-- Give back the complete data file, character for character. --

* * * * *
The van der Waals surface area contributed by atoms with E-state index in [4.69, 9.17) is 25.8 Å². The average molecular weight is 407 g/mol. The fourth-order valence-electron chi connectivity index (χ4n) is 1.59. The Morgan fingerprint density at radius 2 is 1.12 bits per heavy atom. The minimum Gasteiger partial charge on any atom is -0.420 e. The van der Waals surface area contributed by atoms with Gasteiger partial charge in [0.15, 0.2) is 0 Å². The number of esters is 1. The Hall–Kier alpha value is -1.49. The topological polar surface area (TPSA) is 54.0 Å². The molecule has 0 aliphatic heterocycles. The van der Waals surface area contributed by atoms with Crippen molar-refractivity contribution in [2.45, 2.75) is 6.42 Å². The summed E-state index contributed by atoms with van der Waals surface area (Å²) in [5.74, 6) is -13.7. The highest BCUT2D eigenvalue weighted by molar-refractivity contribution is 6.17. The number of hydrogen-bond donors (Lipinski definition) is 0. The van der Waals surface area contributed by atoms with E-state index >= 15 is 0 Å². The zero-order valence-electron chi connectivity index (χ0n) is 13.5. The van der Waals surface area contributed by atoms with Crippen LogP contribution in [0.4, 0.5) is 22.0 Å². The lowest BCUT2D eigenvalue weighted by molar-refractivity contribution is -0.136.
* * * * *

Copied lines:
The van der Waals surface area contributed by atoms with E-state index in [4.69, 9.17) is 25.8 Å². The average molecular weight is 407 g/mol. The fourth-order valence-electron chi connectivity index (χ4n) is 1.59. The Morgan fingerprint density at radius 2 is 1.12 bits per heavy atom. The minimum Gasteiger partial charge on any atom is -0.420 e. The van der Waals surface area contributed by atoms with Gasteiger partial charge in [0.15, 0.2) is 0 Å². The number of esters is 1. The Hall–Kier alpha value is -1.49. The topological polar surface area (TPSA) is 54.0 Å². The molecule has 0 aliphatic heterocycles. The van der Waals surface area contributed by atoms with Crippen molar-refractivity contribution in [2.45, 2.75) is 6.42 Å². The summed E-state index contributed by atoms with van der Waals surface area (Å²) in [5.74, 6) is -13.7. The highest BCUT2D eigenvalue weighted by molar-refractivity contribution is 6.17. The number of hydrogen-bond donors (Lipinski definition) is 0. The van der Waals surface area contributed by atoms with E-state index >= 15 is 0 Å². The zero-order valence-electron chi connectivity index (χ0n) is 13.5. The van der Waals surface area contributed by atoms with Crippen LogP contribution in [0.4, 0.5) is 22.0 Å². The lowest BCUT2D eigenvalue weighted by molar-refractivity contribution is -0.136.